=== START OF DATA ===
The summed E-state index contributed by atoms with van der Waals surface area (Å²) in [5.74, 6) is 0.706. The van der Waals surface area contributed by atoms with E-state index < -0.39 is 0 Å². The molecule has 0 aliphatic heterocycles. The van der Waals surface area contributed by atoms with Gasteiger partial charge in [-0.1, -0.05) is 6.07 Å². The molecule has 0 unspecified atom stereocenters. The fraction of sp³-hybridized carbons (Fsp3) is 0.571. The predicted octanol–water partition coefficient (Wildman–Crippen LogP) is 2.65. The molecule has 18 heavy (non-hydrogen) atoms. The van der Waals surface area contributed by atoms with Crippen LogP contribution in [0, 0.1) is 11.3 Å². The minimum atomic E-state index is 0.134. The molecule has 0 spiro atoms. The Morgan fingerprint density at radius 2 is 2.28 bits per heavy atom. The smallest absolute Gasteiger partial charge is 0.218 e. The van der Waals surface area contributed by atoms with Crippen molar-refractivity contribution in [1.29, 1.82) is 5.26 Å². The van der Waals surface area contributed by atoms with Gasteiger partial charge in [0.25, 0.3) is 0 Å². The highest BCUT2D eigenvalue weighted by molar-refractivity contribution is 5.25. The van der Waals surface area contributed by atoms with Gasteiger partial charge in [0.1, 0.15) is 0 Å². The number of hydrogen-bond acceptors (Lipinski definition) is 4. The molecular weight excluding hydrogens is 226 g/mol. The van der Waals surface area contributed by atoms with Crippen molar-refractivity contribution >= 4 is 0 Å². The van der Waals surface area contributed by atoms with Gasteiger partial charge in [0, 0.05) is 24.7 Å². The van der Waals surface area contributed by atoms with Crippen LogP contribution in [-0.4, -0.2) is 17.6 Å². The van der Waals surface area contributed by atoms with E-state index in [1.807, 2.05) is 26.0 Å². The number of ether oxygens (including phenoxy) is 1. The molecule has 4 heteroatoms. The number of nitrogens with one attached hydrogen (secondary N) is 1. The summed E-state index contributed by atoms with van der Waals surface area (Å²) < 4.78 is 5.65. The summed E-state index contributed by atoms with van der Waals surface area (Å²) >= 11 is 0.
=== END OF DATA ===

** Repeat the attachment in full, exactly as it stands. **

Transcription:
The summed E-state index contributed by atoms with van der Waals surface area (Å²) in [5.74, 6) is 0.706. The van der Waals surface area contributed by atoms with E-state index < -0.39 is 0 Å². The molecule has 0 aliphatic heterocycles. The van der Waals surface area contributed by atoms with Gasteiger partial charge in [-0.1, -0.05) is 6.07 Å². The molecule has 0 unspecified atom stereocenters. The fraction of sp³-hybridized carbons (Fsp3) is 0.571. The predicted octanol–water partition coefficient (Wildman–Crippen LogP) is 2.65. The molecule has 18 heavy (non-hydrogen) atoms. The van der Waals surface area contributed by atoms with Crippen LogP contribution in [0, 0.1) is 11.3 Å². The minimum atomic E-state index is 0.134. The molecule has 0 spiro atoms. The Morgan fingerprint density at radius 2 is 2.28 bits per heavy atom. The smallest absolute Gasteiger partial charge is 0.218 e. The van der Waals surface area contributed by atoms with Crippen molar-refractivity contribution in [1.29, 1.82) is 5.26 Å². The van der Waals surface area contributed by atoms with Gasteiger partial charge in [0.25, 0.3) is 0 Å². The highest BCUT2D eigenvalue weighted by molar-refractivity contribution is 5.25. The van der Waals surface area contributed by atoms with Gasteiger partial charge in [0.1, 0.15) is 0 Å². The number of hydrogen-bond acceptors (Lipinski definition) is 4. The molecular weight excluding hydrogens is 226 g/mol. The van der Waals surface area contributed by atoms with Crippen molar-refractivity contribution >= 4 is 0 Å². The van der Waals surface area contributed by atoms with Gasteiger partial charge in [0, 0.05) is 24.7 Å². The van der Waals surface area contributed by atoms with Crippen LogP contribution in [-0.4, -0.2) is 17.6 Å². The van der Waals surface area contributed by atoms with E-state index in [1.807, 2.05) is 26.0 Å². The number of ether oxygens (including phenoxy) is 1. The molecule has 4 heteroatoms. The number of nitrogens with one attached hydrogen (secondary N) is 1. The summed E-state index contributed by atoms with van der Waals surface area (Å²) < 4.78 is 5.65. The summed E-state index contributed by atoms with van der Waals surface area (Å²) >= 11 is 0.